Triplstitched is a new British shirting brand that uses vintage machines to make its contemporary casual shirts in north-east London.
Matt Cottis, whose IYA Studio also works with Folk (see previous feature) is one of four partners who set the brand up this year. A key part of its appeal is using young British illustrators to create patterns for its range. For launch, Triplstitched will feature the work of Jack Cunningham and recent Falmouth graduate Josh McKenna. Cunningham has created a range of images based on the industry term ‘cut, made, trimmed’, which denotes that a garment is wholly made in one factory (we’ve also used one of his icons for this month’s cover) while McKenna’s pattern references the Cockney rhyming slang term, ‘apples and pears’, emphasising the brand’s London origins.
While committed to producing shirts of the highest quality (Triplstitched also makes for a range of existing high-end brands), Cottis hopes the collaborations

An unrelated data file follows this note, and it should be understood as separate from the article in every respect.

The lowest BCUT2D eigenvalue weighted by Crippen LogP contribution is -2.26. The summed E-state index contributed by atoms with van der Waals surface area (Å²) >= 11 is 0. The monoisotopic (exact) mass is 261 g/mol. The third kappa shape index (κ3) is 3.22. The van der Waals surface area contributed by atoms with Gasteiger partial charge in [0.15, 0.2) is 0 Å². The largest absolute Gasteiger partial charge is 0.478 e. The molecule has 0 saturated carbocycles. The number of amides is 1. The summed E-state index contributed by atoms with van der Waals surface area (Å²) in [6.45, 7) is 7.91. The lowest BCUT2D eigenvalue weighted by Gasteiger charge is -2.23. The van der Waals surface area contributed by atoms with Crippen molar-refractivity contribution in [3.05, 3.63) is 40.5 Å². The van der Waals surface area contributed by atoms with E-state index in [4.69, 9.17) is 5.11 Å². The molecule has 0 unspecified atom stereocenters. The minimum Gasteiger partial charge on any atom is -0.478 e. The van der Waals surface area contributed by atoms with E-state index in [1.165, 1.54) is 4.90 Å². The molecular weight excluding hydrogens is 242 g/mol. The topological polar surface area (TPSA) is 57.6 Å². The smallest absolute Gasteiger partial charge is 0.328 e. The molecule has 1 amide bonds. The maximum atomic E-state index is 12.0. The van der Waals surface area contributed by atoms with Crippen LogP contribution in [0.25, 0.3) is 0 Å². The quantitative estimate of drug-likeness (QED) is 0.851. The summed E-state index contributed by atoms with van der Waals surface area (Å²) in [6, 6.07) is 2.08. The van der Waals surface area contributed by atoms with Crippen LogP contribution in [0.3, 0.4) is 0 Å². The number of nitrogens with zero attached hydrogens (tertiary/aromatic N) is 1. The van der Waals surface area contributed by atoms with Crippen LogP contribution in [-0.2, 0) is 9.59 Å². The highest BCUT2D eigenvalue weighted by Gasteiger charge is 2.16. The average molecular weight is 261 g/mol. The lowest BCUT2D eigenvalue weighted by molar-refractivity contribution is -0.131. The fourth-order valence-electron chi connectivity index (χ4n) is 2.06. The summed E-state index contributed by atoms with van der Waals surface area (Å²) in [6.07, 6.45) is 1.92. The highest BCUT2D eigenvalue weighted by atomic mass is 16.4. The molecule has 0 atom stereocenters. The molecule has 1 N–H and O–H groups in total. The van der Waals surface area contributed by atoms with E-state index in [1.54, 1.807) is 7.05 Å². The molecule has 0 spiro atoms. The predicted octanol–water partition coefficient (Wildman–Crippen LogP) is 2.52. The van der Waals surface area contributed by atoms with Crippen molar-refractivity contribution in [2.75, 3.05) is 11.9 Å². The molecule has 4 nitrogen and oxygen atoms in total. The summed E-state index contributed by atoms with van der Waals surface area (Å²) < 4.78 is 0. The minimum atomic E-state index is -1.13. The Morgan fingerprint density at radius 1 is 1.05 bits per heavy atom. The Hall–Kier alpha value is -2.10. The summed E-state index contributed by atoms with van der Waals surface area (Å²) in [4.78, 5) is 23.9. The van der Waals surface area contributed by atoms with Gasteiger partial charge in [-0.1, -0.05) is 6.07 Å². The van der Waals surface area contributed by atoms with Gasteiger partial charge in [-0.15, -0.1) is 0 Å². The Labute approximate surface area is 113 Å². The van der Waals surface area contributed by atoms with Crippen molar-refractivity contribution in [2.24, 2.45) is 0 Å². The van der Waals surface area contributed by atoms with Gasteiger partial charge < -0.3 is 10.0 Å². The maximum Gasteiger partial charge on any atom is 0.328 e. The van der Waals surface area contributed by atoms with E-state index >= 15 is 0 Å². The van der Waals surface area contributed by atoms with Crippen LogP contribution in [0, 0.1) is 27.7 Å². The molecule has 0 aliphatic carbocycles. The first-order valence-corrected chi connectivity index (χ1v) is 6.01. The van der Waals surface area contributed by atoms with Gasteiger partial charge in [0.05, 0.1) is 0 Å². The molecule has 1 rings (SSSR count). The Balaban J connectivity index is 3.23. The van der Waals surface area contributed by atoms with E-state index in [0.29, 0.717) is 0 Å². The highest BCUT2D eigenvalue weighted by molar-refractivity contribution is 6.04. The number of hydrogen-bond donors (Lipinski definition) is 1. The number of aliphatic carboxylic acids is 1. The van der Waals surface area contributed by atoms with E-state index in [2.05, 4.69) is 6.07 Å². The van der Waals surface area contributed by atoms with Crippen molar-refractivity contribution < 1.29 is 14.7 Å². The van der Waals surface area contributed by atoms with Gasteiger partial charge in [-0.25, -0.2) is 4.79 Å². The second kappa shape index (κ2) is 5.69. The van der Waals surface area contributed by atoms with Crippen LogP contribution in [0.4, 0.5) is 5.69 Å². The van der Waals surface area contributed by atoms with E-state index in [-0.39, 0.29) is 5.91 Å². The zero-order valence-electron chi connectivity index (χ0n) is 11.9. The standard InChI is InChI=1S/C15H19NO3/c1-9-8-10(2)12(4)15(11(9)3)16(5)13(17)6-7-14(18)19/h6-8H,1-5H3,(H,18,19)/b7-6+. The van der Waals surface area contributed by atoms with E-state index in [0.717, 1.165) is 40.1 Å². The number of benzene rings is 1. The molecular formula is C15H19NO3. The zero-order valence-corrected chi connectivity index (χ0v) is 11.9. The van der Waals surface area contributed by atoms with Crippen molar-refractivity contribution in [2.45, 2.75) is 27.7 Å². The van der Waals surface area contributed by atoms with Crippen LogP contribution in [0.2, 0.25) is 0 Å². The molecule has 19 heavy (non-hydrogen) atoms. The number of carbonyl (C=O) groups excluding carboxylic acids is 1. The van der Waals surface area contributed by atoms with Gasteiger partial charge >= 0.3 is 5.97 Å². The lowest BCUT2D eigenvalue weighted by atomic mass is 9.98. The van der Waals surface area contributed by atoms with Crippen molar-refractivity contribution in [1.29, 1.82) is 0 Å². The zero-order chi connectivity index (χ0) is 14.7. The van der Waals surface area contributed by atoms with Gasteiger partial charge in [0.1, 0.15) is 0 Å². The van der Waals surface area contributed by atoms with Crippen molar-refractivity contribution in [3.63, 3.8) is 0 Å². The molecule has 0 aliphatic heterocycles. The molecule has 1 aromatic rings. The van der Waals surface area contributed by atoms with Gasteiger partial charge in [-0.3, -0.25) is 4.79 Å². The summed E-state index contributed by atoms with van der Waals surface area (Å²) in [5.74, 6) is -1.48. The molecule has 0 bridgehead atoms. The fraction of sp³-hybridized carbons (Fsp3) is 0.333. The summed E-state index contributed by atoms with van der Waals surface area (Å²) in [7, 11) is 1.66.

with illustrators will imbue the brand with some fun: the apples and pears print is their take on the Hawaiian shirt, he says.
An important part of the brand’s appeal also comes from those vintage machines. In their own way they tell a tale of the shifting fortunes of the global rag trade. Originally built in Britain and the US to serve a domestic clothing business, the machines were shipped out to Hong Kong when it became a manufacturing centre. Now, Hong Kong itself has been superseded by mainland China so the machines have made their way back to London to be used at the top end of the market.
One of them is a triple needle machine capable of stitching with up to six different colours of cotton at a time. This provided not just a name for the brand but also a distinctive detail on the final shirts, which have three rows of stitching on the seams and back yoke. Hence, Triplstitched.